A lovely day in -- Gary?

Every year fans visit Michael Jackson's hometown, and here's what they find

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Conventional wisdom says Gary is a city that time forgot — the worst, ugliest, smelliest, most decrepit, dangerous city in the Midwest, if not the nation.

But here's a piece of advice for your summer travel plans: Spend a day in Gary. I did.

Yes, Gary is a wounded city. But I ate well there. I met good people. I saw pristine nature. I drank first-rate local beer. I saw the house where Michael Jackson grew up. I marveled at the city's urban ruins. I filled my gas tank for $3.89 per gallon. It was a well-spent 12 hours.

Oxymoronic as it might sound, one of Gary's biggest tourism days of the year is nearly upon us: Wednesday is the fifth anniversary of Michael Jackson's death. More so than any other day, the masses flock to Gary every June 25 to honor Jackson at the tiny house where he lived until age 11 and where The Jackson 5 spent its earliest years as a band, winning high school talent shows and recording for local Steeltown Records.

In advance of the city's annual moment in the sun, I visited if for no other reason than the depleted city of 78,000 — less than half its population during the 1960s — sits a mere 10 miles from the Chicago city limits. And most places are worth exploring at least once, no matter what we think we know about them.

10:30 a.m. The Miller Beach community sits 4 miles east of downtown Gary but remains part of the city. It makes Miller Beach the city's highlight — quaint, clean and free of abandoned storefronts. Better still, though downtown Gary handed over its shoreline to U.S. Steel, Miller Beach has maintained its Lake Michigan shore.

The jewel of that shore is Marquette Park (1 N. Grand Blvd.), 241 acres of walking trails, lagoons, sand dunes, an indigenous oak savanna and 1.4 miles of beach where the air is clean and sweet. Just don't look in either direction — then you'll see factories miles down the coast belching who knows what into the air.

A $28 million renovation has added landscaping and walking paths, but the most impressive piece of revitalization is the two-story beachfront Aquatorium. Back in Gary's steelmaking boom years, the Aquatorium served as the changing rooms for beachgoers. In a familiar Gary story, it fell into disuse and disrepair and sat boarded up between 1971 and 1991. A volunteer committee has spent the past 23 years rehabbing the Aquatorium, which was a graffiti-strewn pile of rubble 20 years ago and now hosts more than 200 events per year.

The Aquatorium's second floor is its real prize. Open to the public every day of the year — the first floor is open by appointment only — it offers stunning, quiet views of a lovely, churning Lake Michigan. I was lucky to run into Greg Reising, 72, a lawyer who has been part of the Aquatorium renovation from the beginning and who gave me a brief tour of the first floor. I asked Reising if the Aquatorium's rebirth could be considered a metaphor for Gary itself, clawing its way back from the brink.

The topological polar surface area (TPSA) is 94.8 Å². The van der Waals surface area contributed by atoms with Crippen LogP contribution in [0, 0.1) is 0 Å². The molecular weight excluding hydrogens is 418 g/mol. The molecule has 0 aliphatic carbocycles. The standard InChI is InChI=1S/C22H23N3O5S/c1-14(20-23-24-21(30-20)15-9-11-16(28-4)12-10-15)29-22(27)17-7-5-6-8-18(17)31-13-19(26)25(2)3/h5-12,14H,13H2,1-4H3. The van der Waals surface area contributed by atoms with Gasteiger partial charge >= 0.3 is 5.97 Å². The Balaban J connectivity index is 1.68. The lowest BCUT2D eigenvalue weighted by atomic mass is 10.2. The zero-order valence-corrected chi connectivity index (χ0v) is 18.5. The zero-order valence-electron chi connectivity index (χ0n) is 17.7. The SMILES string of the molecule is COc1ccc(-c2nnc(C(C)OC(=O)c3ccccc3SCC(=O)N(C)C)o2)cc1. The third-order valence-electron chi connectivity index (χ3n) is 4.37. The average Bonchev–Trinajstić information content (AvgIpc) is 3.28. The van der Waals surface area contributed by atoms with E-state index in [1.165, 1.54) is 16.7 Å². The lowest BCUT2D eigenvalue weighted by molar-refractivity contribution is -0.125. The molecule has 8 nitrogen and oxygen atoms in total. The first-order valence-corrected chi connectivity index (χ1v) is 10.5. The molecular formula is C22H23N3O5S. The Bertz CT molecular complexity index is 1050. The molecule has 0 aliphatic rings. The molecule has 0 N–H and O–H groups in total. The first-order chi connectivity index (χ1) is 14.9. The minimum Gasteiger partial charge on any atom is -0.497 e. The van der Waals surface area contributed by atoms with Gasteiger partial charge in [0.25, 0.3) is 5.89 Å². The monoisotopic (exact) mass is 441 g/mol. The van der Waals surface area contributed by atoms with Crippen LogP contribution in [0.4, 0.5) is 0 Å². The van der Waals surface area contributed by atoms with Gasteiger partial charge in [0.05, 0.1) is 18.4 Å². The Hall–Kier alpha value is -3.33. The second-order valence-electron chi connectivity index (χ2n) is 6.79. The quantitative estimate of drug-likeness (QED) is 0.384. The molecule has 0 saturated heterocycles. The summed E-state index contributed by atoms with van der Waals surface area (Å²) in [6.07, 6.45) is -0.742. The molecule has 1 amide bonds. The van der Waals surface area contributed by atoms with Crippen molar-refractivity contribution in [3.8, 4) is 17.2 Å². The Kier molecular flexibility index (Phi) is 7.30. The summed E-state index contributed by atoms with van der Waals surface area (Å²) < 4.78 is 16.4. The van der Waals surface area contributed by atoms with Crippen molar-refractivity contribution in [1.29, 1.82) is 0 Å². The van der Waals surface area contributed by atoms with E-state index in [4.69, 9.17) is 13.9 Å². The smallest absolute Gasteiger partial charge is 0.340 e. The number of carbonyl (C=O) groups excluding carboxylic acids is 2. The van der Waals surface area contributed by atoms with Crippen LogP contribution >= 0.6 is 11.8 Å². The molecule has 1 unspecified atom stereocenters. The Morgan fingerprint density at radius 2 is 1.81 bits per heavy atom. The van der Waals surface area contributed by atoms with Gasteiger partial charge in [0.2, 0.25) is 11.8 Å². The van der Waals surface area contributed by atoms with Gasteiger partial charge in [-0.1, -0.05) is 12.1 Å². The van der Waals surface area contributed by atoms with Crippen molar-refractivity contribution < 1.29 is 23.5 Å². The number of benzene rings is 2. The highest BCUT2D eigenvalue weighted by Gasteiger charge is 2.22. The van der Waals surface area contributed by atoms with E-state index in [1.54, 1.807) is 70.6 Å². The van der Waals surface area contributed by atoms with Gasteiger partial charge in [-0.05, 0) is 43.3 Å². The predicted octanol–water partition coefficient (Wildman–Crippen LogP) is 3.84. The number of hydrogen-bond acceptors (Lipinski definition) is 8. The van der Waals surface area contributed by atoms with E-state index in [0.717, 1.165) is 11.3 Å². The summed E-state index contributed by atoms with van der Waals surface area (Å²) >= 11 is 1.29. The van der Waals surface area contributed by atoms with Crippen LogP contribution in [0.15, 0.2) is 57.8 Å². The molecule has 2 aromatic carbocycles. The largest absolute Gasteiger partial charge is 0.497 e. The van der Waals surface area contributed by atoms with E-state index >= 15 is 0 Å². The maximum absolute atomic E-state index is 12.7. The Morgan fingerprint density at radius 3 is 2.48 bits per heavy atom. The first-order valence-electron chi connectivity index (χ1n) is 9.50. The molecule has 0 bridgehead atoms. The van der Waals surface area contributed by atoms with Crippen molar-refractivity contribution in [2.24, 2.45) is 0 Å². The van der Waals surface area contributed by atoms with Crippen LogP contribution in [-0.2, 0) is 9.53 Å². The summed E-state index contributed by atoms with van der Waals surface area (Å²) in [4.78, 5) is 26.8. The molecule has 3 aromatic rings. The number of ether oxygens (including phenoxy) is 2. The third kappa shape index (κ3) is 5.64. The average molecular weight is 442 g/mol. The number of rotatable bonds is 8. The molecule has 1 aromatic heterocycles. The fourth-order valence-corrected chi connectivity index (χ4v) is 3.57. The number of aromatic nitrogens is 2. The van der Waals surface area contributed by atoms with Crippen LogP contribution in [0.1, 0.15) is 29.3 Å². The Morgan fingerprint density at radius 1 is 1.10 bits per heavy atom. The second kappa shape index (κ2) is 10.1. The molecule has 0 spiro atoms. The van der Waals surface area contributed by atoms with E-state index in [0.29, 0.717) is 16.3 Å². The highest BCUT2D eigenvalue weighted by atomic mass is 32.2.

"No, Gary is in continual decline," Reising said. "I've been waiting for it to hit bottom for 50 years. I haven't heard that thud yet."

12:30 p.m. A city still waiting for its thud is, not surprisingly, light on good restaurants. But there are a few. Sitting on Miller Beach's main strip, which also includes Gary Shakespeare Co. (How bad can a town with a Shakespeare company be?), is Miller Bakery Cafe (555 S. Lake St.). The cafe also has a very Gary-like history.

Opened as a bakery in the 1940s, the cafe was transformed into a fine-dining restaurant in the late 1980s and became one of the city's few tourism engines. But in 2010 its former owner closed the restaurant abruptly; some say the staff was given a day's notice that they would lose their jobs. The building, like so much of Gary, sat empty for three years before a mother-son team with Chicago roots reopened the restaurant in May 2013.

On a Wednesday afternoon, I skipped the dining room's white tablecloths to take a seat at the U-shaped metal bar, where a couple from nearby Whiting shared a bottle of white wine on half-price wine day. I ordered the ham-chicken-blue cheese meatballs smothered in a mustard sauce (decadent comfort food) and expertly prepared seared ahi tuna salad (yes, in Gary).

As the hits of yesteryear streamed from the speakers above, a song barely worth a second thought in most places caught my ear: "ABC," by the Jackson 5. The Jackson house I would be visiting next sat 6 miles away.

I asked the server, "Do you guys mean to play The Jackson 5, or is it just coincidence?"

Cathy Bryan, 42, a lifelong Gary resident, laughed and said it was coincidence.

"Is the fact that they're from here a point of pride or just an old, forgotten thing?" I asked.

"Just an old thing at this point," Bryan said. "But I had someone passing through town recently who asked if it was safe to go see the house. I don't know — I wouldn't want to go to downtown Gary if I didn't have to."

A man across the bar, eating a lunch of tater tots, chimed in. It's an old-timers' neighborhood, he said, with many of same families living there as when the Jacksons did.

"People form opinions," he said. "Don't believe everything you read in the newspaper."

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